Down the pit straight I watched the speedometer rise as it just passed the 200kph mark as the brakes were applied for Paddock Hill bend again. The Porsche and Nick took it all in their stride. Smoothly through the bend, down the hill and back up towards Druids within the blink of an eye. By now we were catching the Green Lotus Evora GT4 and it wasn’t long before we had passed it with ease. I was loving this. However, it wasn’t long before a couple more laps had passed and we were heading back into the pits. All good things have to come to an end but I was very fortunate to have experienced my ride in such an awesome machine. I’d like to thank Nick Whale who manned the wheel expertly and the In2Racing team for letting me experience firsthand what their car is capable of.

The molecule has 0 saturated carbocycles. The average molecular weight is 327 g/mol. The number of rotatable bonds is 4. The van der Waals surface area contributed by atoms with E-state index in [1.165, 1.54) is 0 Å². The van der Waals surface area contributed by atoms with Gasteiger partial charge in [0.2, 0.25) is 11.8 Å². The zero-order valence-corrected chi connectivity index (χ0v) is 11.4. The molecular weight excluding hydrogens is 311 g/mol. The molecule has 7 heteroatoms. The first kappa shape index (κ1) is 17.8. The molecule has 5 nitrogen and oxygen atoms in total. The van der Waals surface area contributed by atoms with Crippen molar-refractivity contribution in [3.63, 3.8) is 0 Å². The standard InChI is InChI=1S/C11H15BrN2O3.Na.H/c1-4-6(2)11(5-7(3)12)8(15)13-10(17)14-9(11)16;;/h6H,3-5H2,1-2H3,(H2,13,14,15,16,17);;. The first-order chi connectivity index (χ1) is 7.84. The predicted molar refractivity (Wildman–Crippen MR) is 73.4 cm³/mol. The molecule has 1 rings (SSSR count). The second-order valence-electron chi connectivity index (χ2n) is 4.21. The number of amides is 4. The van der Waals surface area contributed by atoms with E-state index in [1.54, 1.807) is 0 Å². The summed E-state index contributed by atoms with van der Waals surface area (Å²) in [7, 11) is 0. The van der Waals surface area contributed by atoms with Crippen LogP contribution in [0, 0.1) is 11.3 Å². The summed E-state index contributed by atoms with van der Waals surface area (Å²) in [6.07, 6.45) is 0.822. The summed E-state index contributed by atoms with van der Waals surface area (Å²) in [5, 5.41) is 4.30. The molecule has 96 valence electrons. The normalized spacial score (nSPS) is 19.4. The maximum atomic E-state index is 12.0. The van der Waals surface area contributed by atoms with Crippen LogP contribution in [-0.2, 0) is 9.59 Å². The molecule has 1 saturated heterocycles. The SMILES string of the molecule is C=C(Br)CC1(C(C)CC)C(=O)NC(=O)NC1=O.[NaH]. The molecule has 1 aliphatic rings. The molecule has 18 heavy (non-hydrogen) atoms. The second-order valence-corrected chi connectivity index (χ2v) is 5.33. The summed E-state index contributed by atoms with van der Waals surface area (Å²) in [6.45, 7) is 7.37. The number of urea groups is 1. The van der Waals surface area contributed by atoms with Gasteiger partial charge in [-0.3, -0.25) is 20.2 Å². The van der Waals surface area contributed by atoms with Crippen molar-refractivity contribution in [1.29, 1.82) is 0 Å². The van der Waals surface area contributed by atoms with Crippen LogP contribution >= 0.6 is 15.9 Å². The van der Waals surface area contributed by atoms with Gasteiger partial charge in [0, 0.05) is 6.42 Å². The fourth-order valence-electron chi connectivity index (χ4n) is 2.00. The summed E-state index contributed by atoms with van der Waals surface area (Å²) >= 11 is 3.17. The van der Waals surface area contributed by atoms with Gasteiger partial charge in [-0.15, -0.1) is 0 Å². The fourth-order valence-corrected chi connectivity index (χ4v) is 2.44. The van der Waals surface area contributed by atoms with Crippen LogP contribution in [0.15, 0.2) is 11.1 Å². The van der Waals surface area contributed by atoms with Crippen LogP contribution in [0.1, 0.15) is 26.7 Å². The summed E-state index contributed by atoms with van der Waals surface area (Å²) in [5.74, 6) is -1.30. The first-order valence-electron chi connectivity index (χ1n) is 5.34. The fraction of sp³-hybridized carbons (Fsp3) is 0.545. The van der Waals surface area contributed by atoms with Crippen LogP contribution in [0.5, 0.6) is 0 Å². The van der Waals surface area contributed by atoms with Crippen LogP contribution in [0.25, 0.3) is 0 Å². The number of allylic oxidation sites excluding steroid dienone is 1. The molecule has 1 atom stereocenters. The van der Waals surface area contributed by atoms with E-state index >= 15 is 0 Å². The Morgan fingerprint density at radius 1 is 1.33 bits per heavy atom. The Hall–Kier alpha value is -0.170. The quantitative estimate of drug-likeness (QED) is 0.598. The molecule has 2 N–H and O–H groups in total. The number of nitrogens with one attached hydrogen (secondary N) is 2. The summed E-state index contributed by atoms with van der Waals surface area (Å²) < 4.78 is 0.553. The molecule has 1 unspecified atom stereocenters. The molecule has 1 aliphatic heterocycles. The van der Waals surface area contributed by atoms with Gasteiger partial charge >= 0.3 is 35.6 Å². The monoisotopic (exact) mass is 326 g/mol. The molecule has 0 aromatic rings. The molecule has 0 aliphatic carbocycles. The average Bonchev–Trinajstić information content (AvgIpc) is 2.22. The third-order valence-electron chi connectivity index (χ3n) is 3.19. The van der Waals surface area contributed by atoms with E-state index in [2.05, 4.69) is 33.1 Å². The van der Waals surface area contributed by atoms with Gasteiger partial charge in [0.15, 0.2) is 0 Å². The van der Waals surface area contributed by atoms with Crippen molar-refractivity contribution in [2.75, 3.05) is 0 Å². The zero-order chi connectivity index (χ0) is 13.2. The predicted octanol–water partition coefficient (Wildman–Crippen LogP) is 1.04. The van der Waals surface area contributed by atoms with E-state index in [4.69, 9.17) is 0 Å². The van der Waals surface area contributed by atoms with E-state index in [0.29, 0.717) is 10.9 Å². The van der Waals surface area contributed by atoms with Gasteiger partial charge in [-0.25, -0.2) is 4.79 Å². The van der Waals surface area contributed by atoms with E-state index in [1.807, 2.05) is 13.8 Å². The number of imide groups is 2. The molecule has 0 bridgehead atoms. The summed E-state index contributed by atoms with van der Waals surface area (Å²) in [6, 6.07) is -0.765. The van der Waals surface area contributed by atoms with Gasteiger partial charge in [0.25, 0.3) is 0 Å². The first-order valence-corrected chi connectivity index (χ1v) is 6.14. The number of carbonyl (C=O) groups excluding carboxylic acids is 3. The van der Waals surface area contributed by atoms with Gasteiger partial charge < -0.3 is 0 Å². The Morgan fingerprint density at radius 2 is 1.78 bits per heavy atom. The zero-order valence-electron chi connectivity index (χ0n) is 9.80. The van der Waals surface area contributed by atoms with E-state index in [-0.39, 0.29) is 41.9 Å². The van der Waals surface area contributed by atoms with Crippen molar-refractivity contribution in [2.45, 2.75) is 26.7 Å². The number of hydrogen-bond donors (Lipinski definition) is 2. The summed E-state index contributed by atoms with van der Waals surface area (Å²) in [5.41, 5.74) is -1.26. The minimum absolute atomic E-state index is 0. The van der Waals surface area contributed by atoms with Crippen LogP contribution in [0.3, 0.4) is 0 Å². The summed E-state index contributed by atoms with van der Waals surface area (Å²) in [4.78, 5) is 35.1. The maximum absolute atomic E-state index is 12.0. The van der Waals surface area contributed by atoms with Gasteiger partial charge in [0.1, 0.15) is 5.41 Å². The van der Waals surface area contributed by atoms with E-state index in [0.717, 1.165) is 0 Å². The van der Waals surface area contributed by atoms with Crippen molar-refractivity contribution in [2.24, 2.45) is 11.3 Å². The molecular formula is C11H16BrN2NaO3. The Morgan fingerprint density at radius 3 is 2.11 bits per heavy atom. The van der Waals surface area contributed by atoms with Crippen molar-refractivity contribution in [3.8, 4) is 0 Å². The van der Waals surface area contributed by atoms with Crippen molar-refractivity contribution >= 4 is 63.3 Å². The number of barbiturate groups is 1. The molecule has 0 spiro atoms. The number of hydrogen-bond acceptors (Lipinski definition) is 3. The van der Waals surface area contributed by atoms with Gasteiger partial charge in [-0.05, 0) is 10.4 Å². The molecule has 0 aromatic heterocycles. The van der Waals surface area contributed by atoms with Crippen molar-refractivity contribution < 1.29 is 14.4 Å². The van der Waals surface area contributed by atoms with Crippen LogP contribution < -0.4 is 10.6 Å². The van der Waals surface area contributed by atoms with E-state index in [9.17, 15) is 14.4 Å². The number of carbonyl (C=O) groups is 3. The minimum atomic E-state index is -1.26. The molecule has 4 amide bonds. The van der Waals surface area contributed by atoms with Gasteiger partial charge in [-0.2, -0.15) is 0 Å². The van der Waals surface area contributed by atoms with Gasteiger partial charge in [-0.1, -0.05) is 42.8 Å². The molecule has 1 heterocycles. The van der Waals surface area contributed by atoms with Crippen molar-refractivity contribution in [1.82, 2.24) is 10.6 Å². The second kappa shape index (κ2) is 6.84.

That wasn’t to be the end of my on track excitement though. My second passenger ride of the day came in something a little less powerful, a little more affordable, but by no means any less exciting. I was to be taken out by Luke Caudle in a John Cooper Works Mini. Luke had won the JCW Mini Challenge class in 2010 so he knew what he was doing behind the wheel of this not so small Mini and he was keen to show me. We blasted out of the Pit lane onto what was now quite a busy circuit. There were 3 or 4 other Mini’s out along with a few BMW 3 Series from the Production BMW Championship, a few cars from the Trackday trophy contingent and some VW Golf’s from the VAG Trophy and Golf GTI Championships. This was of course no bother as the Mini was quick. Very quick. I knew it was not going to be any slouch but even I was surprised at how fast this car was. It certainly felt it too as Luke made light work passing the other cars on track. Passing round the outside at Druids or darting up the inside at Graham Hill, the other cars seemed to be disappearing rapidly in the rear view mirror. I was pretty sure Luke was having a great time as he cut the kerbs and power slid round bends on the damp track. It didn’t matter whether he was enjoying or not though because I was having a great time. Only my crash helmet could conceal a grin any Cheshire cat would be proud of.